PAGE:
In order to illustrate a method for inducing principally parallel axial motion across a bone fracture,
In various other embodiments,
Thus, in order to illustrate a method for inducing elastic compression across a bone fracture,
As illustrated in
Thus, in some embodiments, having an opening with a major dimension in a transverse direction may effectively reduce the bending strength of bone plates, which may fail in bending. Thus in various embodiments, the flexible elements described herein may not have a major dimension extending in transverse direction. This orientation may cause the bone plate to retain a substantial amount of bending strength. As described elsewhere herein, it is desirable to maintain the bending strength of the construct while reducing the axial stiffness of plate, and additionally reducing stress at the screw hole(s) and in the construct as a whole. In various embodiments, stress at the screw hole(s) may cause undesirable or detrimental deformation of the hole(s).
In other embodiments, if the cantilever beam were located transversely ‘in-line’ with the screw hole, the transverse opening may extend over a substantial portion of the plate in order to derive flexibility, which in turn may reduce the bending strength of the plate. Thus, various embodiments disclosed herein employ a combination of two or more cantilever beams located above and below the screw hole (e.g., in the longitudinal plate direction), which may preserve bending strength of the plate.
In still other embodiments described herein, one or more pairs of cantilever beams may be employed, wherein the beams of each cantilever pair are located on opposite sides of the screw hole in longitudinal direction, rather than one cantilever beam element that extends in a principally transverse direction to either one or both sides of the screw hole (lug), depending if the screw hole is located offset from or located on the longitudinal plate midline, respectively.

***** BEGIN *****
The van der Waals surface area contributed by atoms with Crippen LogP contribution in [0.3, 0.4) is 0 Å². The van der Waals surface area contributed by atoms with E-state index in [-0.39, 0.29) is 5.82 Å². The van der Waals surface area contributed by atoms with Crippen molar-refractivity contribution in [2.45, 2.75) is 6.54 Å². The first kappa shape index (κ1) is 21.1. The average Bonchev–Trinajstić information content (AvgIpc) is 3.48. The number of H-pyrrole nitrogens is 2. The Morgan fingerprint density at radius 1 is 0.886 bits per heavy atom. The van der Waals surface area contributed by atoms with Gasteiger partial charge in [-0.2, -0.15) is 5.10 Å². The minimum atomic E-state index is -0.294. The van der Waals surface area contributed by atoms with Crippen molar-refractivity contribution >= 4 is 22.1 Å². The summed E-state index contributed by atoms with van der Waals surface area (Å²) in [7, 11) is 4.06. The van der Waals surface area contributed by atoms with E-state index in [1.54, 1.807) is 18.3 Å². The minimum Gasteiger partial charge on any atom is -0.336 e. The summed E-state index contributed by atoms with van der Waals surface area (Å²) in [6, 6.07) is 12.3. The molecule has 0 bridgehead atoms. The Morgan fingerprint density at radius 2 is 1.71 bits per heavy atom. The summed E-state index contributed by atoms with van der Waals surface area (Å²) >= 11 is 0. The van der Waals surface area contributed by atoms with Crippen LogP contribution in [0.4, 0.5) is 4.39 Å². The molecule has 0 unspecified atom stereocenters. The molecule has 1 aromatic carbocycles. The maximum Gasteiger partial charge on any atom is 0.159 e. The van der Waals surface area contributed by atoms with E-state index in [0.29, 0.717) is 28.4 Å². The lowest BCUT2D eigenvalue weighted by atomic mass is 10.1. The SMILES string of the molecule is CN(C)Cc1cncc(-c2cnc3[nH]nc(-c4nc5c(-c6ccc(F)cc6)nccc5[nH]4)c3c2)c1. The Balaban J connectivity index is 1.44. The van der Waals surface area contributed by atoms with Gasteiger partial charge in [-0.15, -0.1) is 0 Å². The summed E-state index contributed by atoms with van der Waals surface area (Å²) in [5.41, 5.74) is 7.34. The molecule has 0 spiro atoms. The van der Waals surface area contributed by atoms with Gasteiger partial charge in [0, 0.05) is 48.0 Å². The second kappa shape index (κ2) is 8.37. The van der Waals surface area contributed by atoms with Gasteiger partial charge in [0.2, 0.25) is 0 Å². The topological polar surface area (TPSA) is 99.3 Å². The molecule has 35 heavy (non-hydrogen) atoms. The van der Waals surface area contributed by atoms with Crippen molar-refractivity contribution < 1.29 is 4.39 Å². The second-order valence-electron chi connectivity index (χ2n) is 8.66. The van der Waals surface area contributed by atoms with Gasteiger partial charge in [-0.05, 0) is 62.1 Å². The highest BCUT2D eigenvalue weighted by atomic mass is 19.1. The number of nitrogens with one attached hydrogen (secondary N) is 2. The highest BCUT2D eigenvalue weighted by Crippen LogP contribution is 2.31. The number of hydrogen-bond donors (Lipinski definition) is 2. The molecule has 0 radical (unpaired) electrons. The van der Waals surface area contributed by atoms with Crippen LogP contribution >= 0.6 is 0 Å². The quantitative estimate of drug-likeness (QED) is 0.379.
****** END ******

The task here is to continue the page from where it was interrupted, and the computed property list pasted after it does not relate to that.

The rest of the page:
Other embodiments disclosed herein use pairs of slots that extend through the plate edge, rather than a slot that defines the transverse opening and that surrounds the beam and lug element, wherein the slot remains within the plate surface and does not extend through the plate edge.
Still other embodiments include a set of slots per screw hole, wherein the set combines a central slot that partially surrounds the screw hole without extending through the plate edge with peripheral slots that penetrate through the longitudinal plate edge, rather than one continuous slot per screw hole, whereby the slot defines the transverse opening and surrounds the beam and lug element.
Various other embodiments disclosed herein employ a set of slots to form a principally S-shaped spring element having an upper and a lower cantilever element that is diagonally connected by a central segment that contains the screw hole, rather than a generally I-shaped cantilever beam, for instance. Still other embodiments described herein employ cantilever elements of a width that is substantially smaller than the plate thickness, rather than a cantilever element of a width that is larger than the plate thickness. This may ensure a desired bending direction of the cantilever beam within the plane of the plate rather than out of the plane of the plate.